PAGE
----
Smaller groups can move quickly and change tack as necessary. And although World Central Kitchen has grown over the years, it remains nimble and flexible, which Andrés believes is key in crises.
“I’m very happy this organization is still going but has enough experience [now]. People have been in many different situations,” he said “As I always say, adapting is more important than planning. If you overplan, you freeze under eventualities and under mayhem. When you enjoy adaptation, every moment is an opportunity to serve.”
And serve he has. Since 2010, WCK has had boots on the ground in the Dominican Republic, Nicaragua, Zambia, Peru, Cuba, Uganda, the Bahamas, Cambodia, and multiple states in the U.S.
Along the way, Andrés has recruited others to join the cause. In the early days, he would be the one to get the ball rolling and mobilize fellow chefs and restaurateurs. Now, it’s a more organic process—something he credits, in part, to the pandemic. It was a time when foodservice united to help one another and the communities they serve.
“It’s not just me anymore. At this point, we all call each other,” Andrés says. “This creates, over the years, a network. Not only in emergencies, but in the good times, right? You go to other cities and you always know somebody who knows somebody who knows somebody else.”
In its dozen-odd years of operation, World Central Kitchen has generally arrived in the aftermath of hurricanes, earthquakes, and other natural disasters. Ukraine, however, presented a different challenge altogether. Initially, the nonprofit installed itself at the Polish border to help refugees fleeing the country. But as the conflict stretched out, WCK moved into Ukraine, mostly in the southern provinces.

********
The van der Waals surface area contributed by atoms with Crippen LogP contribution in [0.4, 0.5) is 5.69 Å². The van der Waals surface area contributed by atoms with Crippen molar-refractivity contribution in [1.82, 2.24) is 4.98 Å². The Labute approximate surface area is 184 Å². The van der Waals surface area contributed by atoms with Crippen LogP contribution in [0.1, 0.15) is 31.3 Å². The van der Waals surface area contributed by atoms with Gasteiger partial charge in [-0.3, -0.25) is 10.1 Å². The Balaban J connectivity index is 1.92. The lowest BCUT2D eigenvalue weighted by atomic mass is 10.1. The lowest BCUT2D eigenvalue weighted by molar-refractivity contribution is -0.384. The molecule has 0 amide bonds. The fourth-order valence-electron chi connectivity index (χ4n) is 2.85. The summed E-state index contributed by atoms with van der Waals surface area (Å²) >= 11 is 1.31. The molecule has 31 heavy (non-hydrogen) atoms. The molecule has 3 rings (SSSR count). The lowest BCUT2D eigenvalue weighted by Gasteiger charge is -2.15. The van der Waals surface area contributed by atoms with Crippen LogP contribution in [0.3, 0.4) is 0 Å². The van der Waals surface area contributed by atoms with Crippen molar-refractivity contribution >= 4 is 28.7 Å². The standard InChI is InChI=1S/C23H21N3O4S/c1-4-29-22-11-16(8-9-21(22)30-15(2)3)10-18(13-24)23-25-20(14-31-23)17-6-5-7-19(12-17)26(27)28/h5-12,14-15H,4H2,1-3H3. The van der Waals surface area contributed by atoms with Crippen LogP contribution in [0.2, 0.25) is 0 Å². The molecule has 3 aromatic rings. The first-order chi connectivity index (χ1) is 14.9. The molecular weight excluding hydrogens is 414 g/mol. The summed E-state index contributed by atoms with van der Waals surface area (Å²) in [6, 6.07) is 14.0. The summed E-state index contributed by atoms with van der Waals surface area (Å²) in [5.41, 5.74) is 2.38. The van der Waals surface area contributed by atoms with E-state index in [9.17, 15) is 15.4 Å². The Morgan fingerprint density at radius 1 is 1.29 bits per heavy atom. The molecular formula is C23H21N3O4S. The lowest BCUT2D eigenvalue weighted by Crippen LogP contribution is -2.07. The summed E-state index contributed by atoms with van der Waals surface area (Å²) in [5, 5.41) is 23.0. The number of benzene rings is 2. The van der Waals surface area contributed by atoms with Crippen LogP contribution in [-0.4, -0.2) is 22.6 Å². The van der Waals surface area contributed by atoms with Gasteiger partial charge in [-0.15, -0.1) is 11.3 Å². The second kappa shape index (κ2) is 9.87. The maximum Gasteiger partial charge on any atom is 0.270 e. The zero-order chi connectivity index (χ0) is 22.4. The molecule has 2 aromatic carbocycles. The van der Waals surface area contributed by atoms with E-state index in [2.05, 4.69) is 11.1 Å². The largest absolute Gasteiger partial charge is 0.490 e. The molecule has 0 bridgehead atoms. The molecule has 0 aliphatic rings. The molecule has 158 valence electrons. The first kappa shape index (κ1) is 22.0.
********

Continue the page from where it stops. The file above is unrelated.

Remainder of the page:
“Ukraine is the war that shouldn’t be happening. And that’s why we’re here,” Andrés said.
The chef said that sometimes he felt foolish wearing a bulletproof vest.
“I do it so if the insurance people see me, at least they don’t raise my insurance,” he joked. In truth, the reason for feeling foolish is two-fold. For starters, he’s serving people who don’t have such protective gear. Secondly, he’s not near the active conflict zones, though on this point, there’s a strong argument that the violence can quickly escalate and spill into cities and towns across the country.
In April, one of WCK’s partner restaurants, Yaposhka, was bombed during airstrikes in Kharkiv, Ukraine. Nearly 20 people, including three WCK volunteers, were injured and two killed in the airstrikes. Andrés recalls how one volunteer was eager for her burns to heal enough that she could return to WCK.
The chef recognizes the impact his own celebrity has in not only bringing media attention to these humanitarian crises, but also galvanizing more chefs and foodservice professionals to join in his cause. And though Ukraine has not been at the forefront of the news the way it was in the spring, Andrés and WCK’s efforts are one way to keep the war in the spotlight. Last month, Ukrainian President Volodymyr Zelenskyy honored him with the Order of Merit for his work; as of November, WCK had served 180 million since the invasion began.
Andrés plans to return to Ukraine in January. A so-called “helicopter” mentality, wherein aid groups drop ready-to-eat meals and consider it a job well done. Instead, Andrés brings a chef’s mentality to humanitarian aid: continuing to serve and to do so at an exceptional level.
“You go one day and you show up the day after and you show up the third day and the fourth and the fifth. In the process, you see how locally there are enough resources and people that can help you provide aid,” Andrés said. “This is a great way to lift up the communities after a catastrophe.”